‘What we’re finding is that those who are praying now, are praying for prayer’s sake. Usually when people come to our house of God, it could be out of habit, it could be to do the right thing to be loyal, or for the social dimension.. But in the private confines of one’s home when one prays now, it is genuine deep-rooted prayer and those of us who are privileged to be able to pray in this way are finding that almighty God is with us all the way. And it is a very powerful and empowering element of our existence right now.’
Cardinal Vincent Nichols:
‘.. I must admit sometimes I struggle with people’s questions: Where is God in all of this? Why is God letting this happen? And it does strike me there are two very important lessons. One is: this is an event of the natural order and what it poses to us is not a question of how did this come about – science tells us that now – but it poses the question of what should change in my way of life? What am I being challenged to look at afresh? And I think we have a lot of discerning to do between what has seemed to be the key aims in life, and what now this time reveals to be the really important things in life.’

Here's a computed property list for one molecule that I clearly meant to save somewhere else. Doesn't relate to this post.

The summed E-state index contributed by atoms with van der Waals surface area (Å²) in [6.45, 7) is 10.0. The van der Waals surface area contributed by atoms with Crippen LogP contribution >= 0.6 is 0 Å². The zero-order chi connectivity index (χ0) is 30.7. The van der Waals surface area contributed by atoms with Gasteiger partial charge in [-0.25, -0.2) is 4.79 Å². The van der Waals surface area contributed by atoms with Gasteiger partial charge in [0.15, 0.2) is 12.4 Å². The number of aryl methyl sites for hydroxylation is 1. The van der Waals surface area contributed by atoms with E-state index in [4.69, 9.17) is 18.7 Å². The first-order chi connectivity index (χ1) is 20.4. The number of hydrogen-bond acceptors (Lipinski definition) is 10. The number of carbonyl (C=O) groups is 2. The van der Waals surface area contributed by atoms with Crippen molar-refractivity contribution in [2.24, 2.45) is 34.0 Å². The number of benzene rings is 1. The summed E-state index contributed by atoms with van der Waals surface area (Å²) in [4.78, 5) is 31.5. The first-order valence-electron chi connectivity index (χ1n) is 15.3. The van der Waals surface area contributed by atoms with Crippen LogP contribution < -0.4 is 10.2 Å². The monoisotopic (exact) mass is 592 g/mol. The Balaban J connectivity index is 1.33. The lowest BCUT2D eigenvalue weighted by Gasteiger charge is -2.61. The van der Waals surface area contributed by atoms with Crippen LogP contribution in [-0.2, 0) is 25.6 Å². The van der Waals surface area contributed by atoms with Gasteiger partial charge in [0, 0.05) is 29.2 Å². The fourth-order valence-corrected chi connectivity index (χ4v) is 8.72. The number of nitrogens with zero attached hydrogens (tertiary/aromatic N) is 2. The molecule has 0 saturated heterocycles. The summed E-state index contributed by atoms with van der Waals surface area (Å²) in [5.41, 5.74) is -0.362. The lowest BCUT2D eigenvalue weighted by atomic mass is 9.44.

‘I don’t think we should underestimate how difficult this is for many people. I’m here in Archbishop’s house – we’ve got plenty of room. Many families are in very very constrained spaces and I’m sure I struggle to find way in which to say to them. who might not have a practice of faith – there is something to learn, there is something to learn from us. And the thing that I find myself repeating is this, do give your day a routine. Give it a structure, stick to that structure. But within that structure give yourself a time of profound silence, because that silence is the doorway through which they might go tiptoe into a sense of God’s presence and therefore into an expression of prayer. And for those who are not used to silence – we are not used to silence and we’re not used to being closed in together – but the whole of our religious traditions tell us that when you’re in together, in chosen isolation, in monasteries and things, a routine is vital and times of silence are vital. And I just hope anyone listening to this would pick that up that. Don’t be afraid to sit quietly together and let God do the rest.’